"Three years after 9/11, America remains in a cultural haze, with more confusion than clarity about how to respond to terrorism-either foreign or domestic," says cultural anthropologist Karen A. Larson. Newswise - "Three years after 9/11, America remains in a cultural haze, with more confusion than clarity about how to respond to terrorism-either foreign or domestic," says Karen A. Larson, a cultural anthropologist who holds a Ph.D. from the University of California at Berkeley.
"Americans, convinced after 9/11 that they and their nation were ‘changed forever,' live in an environment where individualism and fear combat impulses toward connected dots and social regeneration."
Government reforms, from the new Department of Homeland Security to the recommendations of the 9/11 Commission, are based in the need for cultural change, but without a clear sense of what "culture" is or how to go about changing it.The nation's challenge to reshape its bureaucratic subcultures goes far beyond the familiar "culture wars" of the political left and right. Larson's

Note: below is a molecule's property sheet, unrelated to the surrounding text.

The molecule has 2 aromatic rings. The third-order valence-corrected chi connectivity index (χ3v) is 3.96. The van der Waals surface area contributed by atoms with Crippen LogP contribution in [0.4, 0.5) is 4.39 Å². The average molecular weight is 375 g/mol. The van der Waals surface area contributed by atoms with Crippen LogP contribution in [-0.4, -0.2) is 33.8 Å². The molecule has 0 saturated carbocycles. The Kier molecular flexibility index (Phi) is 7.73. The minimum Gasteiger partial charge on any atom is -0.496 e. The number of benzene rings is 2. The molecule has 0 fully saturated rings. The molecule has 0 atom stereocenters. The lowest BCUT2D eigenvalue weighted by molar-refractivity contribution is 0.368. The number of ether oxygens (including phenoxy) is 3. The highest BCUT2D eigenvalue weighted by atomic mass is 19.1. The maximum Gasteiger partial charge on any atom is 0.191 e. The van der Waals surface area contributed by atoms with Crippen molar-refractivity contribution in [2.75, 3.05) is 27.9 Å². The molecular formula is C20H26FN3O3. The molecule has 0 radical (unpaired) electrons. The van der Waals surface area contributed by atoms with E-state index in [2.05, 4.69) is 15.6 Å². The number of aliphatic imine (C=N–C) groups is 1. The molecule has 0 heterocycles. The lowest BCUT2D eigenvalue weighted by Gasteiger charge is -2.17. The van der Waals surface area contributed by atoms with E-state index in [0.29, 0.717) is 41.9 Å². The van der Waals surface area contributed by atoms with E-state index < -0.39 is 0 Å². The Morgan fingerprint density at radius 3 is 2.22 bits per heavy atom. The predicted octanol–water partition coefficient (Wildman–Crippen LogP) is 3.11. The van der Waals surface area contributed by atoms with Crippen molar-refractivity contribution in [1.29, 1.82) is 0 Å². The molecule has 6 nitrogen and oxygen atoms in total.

recently published book, "Culture and Terror: The Jackal and the Phoenix in America," traces the roots of domestic terrorism, through American cultural responses to 9/11, concluding with a prescription for true reform in American society and national character, both inside and outside of government.An excerpt of the book is available at www.xlibris.com/cultureandterror.A professor of anthropology and interdisciplinary studies at Gustavus Adolphus College in St. Peter, Minn., Larson has research background and investigative experience in terrorism attacks in the United States.She
has provided commentary on the Unabomber case, the Oklahoma City bombing, abortion clinic bombings, 9/11, the 2002 mailbox pipe bombings, and anthrax and ricin.She has taught seminars and lectured on terrorism, and serves as a consultant on terrorism for the FBI and the Rand Corporation.